In 1980, Ronald Reagan was elected president, and it was “morning in America” again. Over the following decade, he and George H. W. Bush consolidated American leadership of the free world, expanded democracy, deterred aggression, negotiated nuclear-arms reductions, and helped liberate Eastern Europe, reunify Germany, and win the Cold War. While the loss in Vietnam proved only a brief drag on American global standing, this century's setbacks have led many Americans to question the most basic tenets of modern American foreign policy. In the decades since, many Americans have come to feel that America's global engagement is not working for them, that they are not sharing in whatever progress is being registered nationally and globally. And they have a valid point. Improvements in living standards for most Americans have slowed and for some have ceased altogether, dashing the expectations of ever-expanding prosperity set during the 30-year boom that followed World War II. Over the past 40 years, the personal income of 90 percent of Americans has grown more slowly than that of the county as a whole, the bottom half are hardly growing at all, while those in the top one percent have seen their income grow several times faster than the national rate.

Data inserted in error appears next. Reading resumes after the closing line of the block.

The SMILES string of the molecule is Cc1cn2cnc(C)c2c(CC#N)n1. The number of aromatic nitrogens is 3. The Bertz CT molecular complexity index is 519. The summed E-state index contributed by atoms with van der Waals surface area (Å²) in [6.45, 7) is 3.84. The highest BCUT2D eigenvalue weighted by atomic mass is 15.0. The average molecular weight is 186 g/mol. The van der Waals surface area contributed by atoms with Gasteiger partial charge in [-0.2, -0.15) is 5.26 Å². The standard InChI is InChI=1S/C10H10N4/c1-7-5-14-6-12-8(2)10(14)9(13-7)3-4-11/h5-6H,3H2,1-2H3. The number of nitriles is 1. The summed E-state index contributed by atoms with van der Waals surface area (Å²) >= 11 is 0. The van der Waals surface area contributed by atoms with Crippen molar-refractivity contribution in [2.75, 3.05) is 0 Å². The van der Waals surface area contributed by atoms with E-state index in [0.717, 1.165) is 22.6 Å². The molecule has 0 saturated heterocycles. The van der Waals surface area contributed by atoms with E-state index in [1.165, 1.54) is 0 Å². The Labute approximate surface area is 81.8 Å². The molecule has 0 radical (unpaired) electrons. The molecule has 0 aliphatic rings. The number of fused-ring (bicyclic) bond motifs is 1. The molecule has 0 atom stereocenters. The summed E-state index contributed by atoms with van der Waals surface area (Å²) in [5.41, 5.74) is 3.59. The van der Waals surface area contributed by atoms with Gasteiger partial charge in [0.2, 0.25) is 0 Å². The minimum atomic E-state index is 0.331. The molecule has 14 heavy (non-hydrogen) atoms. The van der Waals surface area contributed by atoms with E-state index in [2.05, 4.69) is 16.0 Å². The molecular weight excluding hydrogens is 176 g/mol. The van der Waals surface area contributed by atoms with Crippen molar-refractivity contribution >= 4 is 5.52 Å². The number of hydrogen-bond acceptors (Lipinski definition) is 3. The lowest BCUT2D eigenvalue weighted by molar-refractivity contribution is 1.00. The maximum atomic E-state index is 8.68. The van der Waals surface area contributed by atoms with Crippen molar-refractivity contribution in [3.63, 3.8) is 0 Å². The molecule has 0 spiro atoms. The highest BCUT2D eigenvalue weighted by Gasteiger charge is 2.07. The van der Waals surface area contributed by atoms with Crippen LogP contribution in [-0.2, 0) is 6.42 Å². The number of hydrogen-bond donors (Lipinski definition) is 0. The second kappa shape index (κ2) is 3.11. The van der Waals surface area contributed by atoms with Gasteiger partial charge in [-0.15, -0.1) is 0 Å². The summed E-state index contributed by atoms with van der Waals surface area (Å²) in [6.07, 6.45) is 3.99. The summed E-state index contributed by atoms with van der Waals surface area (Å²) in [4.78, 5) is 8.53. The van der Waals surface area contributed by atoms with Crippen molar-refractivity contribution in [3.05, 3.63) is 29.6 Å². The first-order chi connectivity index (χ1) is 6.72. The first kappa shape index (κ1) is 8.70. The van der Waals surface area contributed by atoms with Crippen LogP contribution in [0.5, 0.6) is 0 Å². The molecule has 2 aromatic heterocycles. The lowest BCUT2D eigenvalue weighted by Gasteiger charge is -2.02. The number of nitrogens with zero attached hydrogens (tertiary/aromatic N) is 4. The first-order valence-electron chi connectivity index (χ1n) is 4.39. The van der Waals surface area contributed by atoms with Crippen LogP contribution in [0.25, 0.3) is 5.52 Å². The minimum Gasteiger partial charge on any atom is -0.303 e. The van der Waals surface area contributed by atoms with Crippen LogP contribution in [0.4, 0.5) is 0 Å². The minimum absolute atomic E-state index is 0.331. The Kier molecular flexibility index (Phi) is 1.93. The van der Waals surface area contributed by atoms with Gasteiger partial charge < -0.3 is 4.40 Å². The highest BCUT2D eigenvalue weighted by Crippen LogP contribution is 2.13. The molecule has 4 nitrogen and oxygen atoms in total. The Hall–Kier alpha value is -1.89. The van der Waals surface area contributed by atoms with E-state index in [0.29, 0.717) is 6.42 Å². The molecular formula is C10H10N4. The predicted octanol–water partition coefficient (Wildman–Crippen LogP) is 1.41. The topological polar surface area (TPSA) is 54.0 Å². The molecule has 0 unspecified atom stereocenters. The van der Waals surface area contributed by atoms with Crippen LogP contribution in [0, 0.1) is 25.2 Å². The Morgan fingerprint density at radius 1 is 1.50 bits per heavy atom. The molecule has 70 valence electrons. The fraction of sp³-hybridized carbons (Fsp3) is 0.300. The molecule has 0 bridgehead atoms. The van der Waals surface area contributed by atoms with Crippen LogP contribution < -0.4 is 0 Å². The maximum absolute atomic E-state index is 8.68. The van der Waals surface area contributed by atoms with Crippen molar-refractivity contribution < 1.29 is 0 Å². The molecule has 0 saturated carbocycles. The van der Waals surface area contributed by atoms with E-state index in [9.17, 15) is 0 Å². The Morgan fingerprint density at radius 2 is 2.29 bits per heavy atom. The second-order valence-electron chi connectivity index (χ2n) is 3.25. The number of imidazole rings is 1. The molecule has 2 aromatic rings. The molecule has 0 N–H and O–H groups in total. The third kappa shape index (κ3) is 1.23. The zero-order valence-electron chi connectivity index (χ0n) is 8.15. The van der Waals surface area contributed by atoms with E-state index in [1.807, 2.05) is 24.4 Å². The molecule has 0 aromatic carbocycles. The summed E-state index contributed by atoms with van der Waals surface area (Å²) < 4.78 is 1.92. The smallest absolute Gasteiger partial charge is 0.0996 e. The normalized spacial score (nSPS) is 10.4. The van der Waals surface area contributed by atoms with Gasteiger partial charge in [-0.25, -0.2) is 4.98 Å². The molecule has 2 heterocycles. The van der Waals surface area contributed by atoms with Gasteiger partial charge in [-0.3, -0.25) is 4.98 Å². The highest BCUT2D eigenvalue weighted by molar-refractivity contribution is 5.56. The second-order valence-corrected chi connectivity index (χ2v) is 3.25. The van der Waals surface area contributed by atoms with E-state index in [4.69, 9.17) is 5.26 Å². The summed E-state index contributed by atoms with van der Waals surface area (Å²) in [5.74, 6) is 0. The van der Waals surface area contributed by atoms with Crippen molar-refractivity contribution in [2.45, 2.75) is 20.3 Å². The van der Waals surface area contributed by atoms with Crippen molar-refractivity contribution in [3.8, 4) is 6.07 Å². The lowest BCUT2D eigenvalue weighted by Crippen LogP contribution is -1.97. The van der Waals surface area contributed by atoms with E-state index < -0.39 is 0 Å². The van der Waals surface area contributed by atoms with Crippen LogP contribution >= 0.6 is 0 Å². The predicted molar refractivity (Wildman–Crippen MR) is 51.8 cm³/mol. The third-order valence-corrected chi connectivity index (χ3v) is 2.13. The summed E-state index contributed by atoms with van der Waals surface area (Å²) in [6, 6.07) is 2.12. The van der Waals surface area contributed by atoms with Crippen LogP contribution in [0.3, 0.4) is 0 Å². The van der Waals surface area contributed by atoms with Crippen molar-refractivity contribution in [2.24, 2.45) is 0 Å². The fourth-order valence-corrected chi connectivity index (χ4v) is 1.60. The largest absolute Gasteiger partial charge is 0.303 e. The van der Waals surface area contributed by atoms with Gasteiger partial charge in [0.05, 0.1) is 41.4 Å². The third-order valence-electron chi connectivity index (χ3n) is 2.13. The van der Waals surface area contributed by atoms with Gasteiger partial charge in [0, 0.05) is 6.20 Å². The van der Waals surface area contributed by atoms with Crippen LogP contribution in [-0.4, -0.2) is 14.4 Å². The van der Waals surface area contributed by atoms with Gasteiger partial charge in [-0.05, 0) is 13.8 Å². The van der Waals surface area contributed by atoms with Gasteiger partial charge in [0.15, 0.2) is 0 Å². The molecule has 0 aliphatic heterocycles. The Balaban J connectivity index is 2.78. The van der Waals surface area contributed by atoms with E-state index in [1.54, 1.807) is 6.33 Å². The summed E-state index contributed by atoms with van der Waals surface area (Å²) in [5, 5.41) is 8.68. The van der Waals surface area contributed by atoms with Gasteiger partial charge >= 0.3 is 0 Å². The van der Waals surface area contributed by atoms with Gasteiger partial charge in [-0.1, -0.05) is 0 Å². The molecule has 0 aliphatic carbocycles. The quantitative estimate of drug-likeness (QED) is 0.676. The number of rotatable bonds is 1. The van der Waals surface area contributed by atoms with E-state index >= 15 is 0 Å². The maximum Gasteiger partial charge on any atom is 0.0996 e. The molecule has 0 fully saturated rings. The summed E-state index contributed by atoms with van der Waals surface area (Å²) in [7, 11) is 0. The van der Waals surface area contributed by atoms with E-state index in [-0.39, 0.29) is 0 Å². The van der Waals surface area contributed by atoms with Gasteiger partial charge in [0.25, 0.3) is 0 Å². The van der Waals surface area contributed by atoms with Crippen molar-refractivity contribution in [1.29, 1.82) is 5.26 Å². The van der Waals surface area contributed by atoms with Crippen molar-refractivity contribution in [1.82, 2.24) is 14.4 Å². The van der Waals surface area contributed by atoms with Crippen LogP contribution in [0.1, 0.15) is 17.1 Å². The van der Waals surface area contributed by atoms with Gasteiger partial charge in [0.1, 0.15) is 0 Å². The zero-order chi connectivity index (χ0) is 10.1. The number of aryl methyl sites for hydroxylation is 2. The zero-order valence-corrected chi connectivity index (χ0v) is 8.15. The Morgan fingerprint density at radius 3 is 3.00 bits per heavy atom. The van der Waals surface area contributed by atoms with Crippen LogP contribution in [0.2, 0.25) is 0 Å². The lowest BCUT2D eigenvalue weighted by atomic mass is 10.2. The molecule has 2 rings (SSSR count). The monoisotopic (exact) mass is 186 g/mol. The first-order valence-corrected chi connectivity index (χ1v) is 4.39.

To sustain support for constructive international engagement, U.S. leaders must do a better job ensuring that the resultant material benefits are distributed more equitably.Share on Twitter
To sustain public support for constructive international engagement, America's leaders will have to do a better job ensuring that the resultant material benefits are distributed more equitably. COVID-19—which has caused declines in employment and economic activity on a scale comparable to the Great Depression and a loss of American lives larger than any war since 1945—offers a logical starting place for such a turnaround.
To regain the willing collaboration of international partners, U.S. leaders will need to once again identify American interests with those of the rest of the world. They will need to practice competent statecraft, adopt prudent policies, and pursue realistically achievable objectives. They will need to demonstrate continuity of policy across successive administrations because enduring achievements can rarely be consolidated within a single presidency.
James Dobbins is a senior fellow and distinguished chair in diplomacy and security and Gabrielle Tarini is a policy analyst at the nonprofit, nonpartisan RAND Corporation.
This commentary originally appeared on The Hill on September 14, 2020. Commentary gives RAND researchers a platform to convey insights based on their professional expertise and often on their peer-reviewed research and analysis.